[vc_row][vc_column][vc_column_text]It was late in the evening when we arrived and the sky fairies must have been pissed. The rain had everything and everyone wet.
Not in the good way.
It didn’t matter though – we had traveled for 15 hours and all we wanted was to stretch our bodies and catch up on inner moisturizer (understand beer).
We rushed out of the minivan, grabbed our backpacks and ran to the open space restaurant. The scene before us was undoubtedly gorgeous despite the bad weather: large green meadow, little wooden houses, camp fire under the restaurant’s roof. With some imagination I could even see the mountain peaks in the distance. The taste of adventure in my mouth was getting more intense by the second.
Realizing that size matters: can good maneuvering compensate for small size?
Before we head to dinner we needed to drop our luggage off so the team of 14 quickly split into smaller groups and got the keys. I rushed to our bungalow, unlocked the door and froze with my mouth wide open.
“And where are the rest gonna sleep?”
“Holy crap, all four of us are supposed to fit in here! This will be interesting!”
The bungalows of Rafting center Drina-Tara turned out to be charming miniatures. Absolutely clean and as much as space allowed – well-organized. Yet the discomfort their sizes causes can really be seen as an advantage. Don’t get me wrong – comfort is crucial but had they been any bigger we might have ended up spending more time in there and less time socializing, which turned out to be that rafting center’s biggest benefit. I’ll get into more detail further down 🙂
Camping style life: it isn’t for the weak ones
Poor research caught up with us real fast. After figuring out that there’s nothing besides 4 beds inside the bungalow it was crystal clear to me that there’s no en suite shower either. It didn’t take long to discover the bathroom facilities. They were located 50 meters away from the bungalows and some 20 years back in the day. Only upgraded.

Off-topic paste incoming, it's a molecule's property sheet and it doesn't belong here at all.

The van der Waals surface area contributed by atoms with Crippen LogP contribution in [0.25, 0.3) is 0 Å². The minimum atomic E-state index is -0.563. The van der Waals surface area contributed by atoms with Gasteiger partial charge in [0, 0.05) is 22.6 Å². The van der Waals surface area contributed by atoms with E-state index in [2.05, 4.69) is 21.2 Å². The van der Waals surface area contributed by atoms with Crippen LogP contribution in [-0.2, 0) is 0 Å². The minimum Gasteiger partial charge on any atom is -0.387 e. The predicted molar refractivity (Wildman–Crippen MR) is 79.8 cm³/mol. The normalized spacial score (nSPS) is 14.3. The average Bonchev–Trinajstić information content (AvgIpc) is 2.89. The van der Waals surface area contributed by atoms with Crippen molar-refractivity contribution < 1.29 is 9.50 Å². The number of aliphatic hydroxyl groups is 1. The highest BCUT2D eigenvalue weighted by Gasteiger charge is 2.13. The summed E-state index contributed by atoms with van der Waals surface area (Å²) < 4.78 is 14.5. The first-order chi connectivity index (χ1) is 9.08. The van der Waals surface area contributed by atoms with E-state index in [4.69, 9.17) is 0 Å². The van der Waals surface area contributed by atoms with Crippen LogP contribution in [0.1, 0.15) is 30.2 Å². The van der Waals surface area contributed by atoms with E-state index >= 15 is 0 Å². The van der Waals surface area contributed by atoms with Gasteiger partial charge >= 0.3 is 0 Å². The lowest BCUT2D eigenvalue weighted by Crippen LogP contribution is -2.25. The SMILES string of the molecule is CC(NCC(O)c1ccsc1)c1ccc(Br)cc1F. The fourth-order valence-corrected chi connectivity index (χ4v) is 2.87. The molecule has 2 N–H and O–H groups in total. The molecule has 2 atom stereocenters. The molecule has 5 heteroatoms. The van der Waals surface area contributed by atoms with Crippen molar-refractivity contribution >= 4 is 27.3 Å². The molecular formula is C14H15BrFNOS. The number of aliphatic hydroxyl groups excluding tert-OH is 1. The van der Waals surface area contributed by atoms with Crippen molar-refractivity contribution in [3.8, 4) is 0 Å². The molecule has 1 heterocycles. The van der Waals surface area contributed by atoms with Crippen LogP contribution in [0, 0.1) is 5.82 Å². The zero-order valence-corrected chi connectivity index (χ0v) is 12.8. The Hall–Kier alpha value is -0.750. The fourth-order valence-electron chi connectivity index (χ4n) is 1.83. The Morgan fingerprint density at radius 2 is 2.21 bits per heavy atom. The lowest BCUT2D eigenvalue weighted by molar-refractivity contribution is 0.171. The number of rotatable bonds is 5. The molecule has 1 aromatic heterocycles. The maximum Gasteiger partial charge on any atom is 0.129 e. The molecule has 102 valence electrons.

Joke aside – showers were outdoors. Well-equipped with plenty of cabins, women’s and men’s toilets, several sinks, and a steady roof above, the only thing that the bathroom area missed was walls. Nonetheless, that was a repetitive concept throughout the camping, so we really shouldn’t have been surprised.
Thankfully, the hygiene was top-notch and after swallowing the idea of walking half-naked in the less-than-charming weather we started appreciating the beauty of the basic conditions.
The Bosnian challenge: all you can eat
Right after the quick mental adjustment to the camping environment (after all this was our first time camping) we felt nothing could stand between us and food. That was apparently our hosts’ concept too. As we sat in groups of 8 on the large restaurant tables dishes started arriving. And it seemed as if they’ll never stop. Meal after meal, each more delicious than the previous one. Everything – home-made. No preservatives. So yummilicious!!!
And while my taste buds were dancing, my entire body was shaking. Boy, was it cold! Surely, the beer wasn’t helping much but to be quite frank – I don’t think anything could. If you dislike cold weather, then I strongly recommend you avoid visiting the rafting center before mid-June. On the other hand this is the best time for rafting, so I say: prioritize. It won’t be easy but you’ll certainly have to sacrifise something.